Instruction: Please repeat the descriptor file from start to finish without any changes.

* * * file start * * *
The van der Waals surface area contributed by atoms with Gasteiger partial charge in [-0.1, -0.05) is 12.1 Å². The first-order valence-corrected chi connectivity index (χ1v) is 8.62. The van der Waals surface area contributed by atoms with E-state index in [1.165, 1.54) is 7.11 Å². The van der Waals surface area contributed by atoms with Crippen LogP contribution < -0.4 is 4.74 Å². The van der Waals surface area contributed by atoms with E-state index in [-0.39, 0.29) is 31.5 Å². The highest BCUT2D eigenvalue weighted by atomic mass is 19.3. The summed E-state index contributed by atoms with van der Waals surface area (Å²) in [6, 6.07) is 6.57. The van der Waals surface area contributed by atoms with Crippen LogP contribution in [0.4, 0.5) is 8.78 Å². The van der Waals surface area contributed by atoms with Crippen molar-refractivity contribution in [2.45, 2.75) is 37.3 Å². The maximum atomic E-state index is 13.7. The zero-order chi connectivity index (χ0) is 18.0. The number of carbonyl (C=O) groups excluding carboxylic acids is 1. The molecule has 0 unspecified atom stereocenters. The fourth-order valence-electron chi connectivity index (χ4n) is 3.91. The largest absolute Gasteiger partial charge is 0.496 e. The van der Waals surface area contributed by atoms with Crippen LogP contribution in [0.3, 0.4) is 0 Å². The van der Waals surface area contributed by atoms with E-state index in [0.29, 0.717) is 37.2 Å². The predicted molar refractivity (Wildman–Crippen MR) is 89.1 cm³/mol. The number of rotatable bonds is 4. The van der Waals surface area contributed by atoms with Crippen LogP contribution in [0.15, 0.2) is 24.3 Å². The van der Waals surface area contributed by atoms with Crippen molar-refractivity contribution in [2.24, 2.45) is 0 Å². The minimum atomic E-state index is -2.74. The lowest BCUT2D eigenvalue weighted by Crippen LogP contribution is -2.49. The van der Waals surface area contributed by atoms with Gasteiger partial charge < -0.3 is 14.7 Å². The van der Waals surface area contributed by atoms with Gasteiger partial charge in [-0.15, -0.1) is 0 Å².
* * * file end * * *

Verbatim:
The van der Waals surface area contributed by atoms with Gasteiger partial charge in [-0.1, -0.05) is 12.1 Å². The first-order valence-corrected chi connectivity index (χ1v) is 8.62. The van der Waals surface area contributed by atoms with E-state index in [1.165, 1.54) is 7.11 Å². The van der Waals surface area contributed by atoms with Crippen LogP contribution < -0.4 is 4.74 Å². The van der Waals surface area contributed by atoms with E-state index in [-0.39, 0.29) is 31.5 Å². The highest BCUT2D eigenvalue weighted by atomic mass is 19.3. The summed E-state index contributed by atoms with van der Waals surface area (Å²) in [6, 6.07) is 6.57. The van der Waals surface area contributed by atoms with Crippen LogP contribution in [0.4, 0.5) is 8.78 Å². The van der Waals surface area contributed by atoms with Crippen molar-refractivity contribution in [2.45, 2.75) is 37.3 Å². The maximum atomic E-state index is 13.7. The zero-order chi connectivity index (χ0) is 18.0. The number of carbonyl (C=O) groups excluding carboxylic acids is 1. The molecule has 0 unspecified atom stereocenters. The fourth-order valence-electron chi connectivity index (χ4n) is 3.91. The largest absolute Gasteiger partial charge is 0.496 e. The van der Waals surface area contributed by atoms with Crippen LogP contribution in [0.3, 0.4) is 0 Å². The van der Waals surface area contributed by atoms with E-state index in [0.29, 0.717) is 37.2 Å². The predicted molar refractivity (Wildman–Crippen MR) is 89.1 cm³/mol. The number of rotatable bonds is 4. The van der Waals surface area contributed by atoms with Crippen LogP contribution in [0.15, 0.2) is 24.3 Å². The van der Waals surface area contributed by atoms with Crippen molar-refractivity contribution in [2.24, 2.45) is 0 Å². The minimum atomic E-state index is -2.74. The lowest BCUT2D eigenvalue weighted by Crippen LogP contribution is -2.49. The van der Waals surface area contributed by atoms with Gasteiger partial charge < -0.3 is 14.7 Å². The van der Waals surface area contributed by atoms with Gasteiger partial charge in [-0.15, -0.1) is 0 Å².